With the recent passing of the Investigatory Powers Act, UK police now explicitly have the power to electronically tamper with a suspect's device, or use malware to extract data for investigations. But cops have already been hacking for years, including installing keylogging software on computers.
According to expenditure records reviewed by Motherboard, the Metropolitan Police Service (MPS), which serves parts of London, has spent thousands of pounds on hacking training, although it is not totally clear whether the training was for defensive or offensive purposes.
In 2014, the MPS paid over £10,000 ($12,500) to attend a training seminar called "Ethical Hacking: Hands on Tracking Course," according to a public document the force published.
The MPS paid a company called 7Safe for the training. On its website, 7Safe says it provides digital investigation services, incident response, and training and professional development.
7Safe's training includes courses focused around infrastructure, web applications, and mobile apps hacking, as well as wireless security.
Curiously, 7Safe says it has never offered a product called "Hands on Tracking Course," the course the MPS has listed in its expenditure records.
"Most of our courses are hands-on in nature because that's the type of courses we run, but we've never done one called that," Richard Allen, education lead at 7Safe, told Motherboard in a phone call.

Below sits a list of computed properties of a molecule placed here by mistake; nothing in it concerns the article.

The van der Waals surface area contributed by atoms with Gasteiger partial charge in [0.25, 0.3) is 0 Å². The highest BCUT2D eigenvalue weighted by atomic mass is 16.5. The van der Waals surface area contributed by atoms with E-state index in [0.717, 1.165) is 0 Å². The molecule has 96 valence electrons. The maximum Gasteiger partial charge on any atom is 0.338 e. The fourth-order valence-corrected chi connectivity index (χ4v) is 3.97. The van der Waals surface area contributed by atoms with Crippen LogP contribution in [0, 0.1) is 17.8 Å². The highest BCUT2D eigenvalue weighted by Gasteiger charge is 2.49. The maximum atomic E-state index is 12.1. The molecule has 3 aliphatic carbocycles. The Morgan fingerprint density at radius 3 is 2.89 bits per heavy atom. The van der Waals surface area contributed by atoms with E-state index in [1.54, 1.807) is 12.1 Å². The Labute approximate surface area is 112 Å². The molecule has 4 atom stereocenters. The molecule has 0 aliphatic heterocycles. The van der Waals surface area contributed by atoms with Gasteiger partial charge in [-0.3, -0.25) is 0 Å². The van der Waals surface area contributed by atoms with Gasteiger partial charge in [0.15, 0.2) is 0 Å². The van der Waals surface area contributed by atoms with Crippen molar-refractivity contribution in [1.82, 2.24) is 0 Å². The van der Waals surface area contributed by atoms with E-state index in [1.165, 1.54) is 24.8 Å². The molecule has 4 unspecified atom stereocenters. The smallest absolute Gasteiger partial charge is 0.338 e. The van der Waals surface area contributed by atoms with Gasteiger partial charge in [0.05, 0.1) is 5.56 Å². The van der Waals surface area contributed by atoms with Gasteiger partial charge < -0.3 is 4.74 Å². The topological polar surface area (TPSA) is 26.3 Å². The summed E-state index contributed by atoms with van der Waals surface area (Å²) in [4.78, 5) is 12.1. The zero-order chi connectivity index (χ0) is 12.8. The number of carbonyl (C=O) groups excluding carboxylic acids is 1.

Allen said that 7Safe's customers come from various different organizations, and some will come looking to harden their defenses.
"We don't market courses as offensive," Allen said.
Companies, government bodies, or other organizations may enroll their system administrators or in-house penetration testers on ethical hacking courses to give them a better understanding of how attackers target networks.
There is a chance that the MPS paid for a hacking course for just this reason, but the police force has refused to clarify whether this was the case.
An MPS spokesperson told Motherboard in an email that "The officers are not intending to elaborate further on the course or what is is for operational reasons."
The MPS has previously expressed interest in hacking technology. According to emails from Italian surveillance company Hacking Team, previously reported by VICE News, in 2013 the MPS discussed trialling malware that could be deployed on iOS, Android, Windows and Linux systems. The MPS ultimately called the deal off.
In 2015, Detective Superintendent Paul Hudson, who leads the MPS' Technical Surveillance Unit, said that "a majority" of cases he dealt with involved the use of "equipment interference," the UK government's term for hacking tools.
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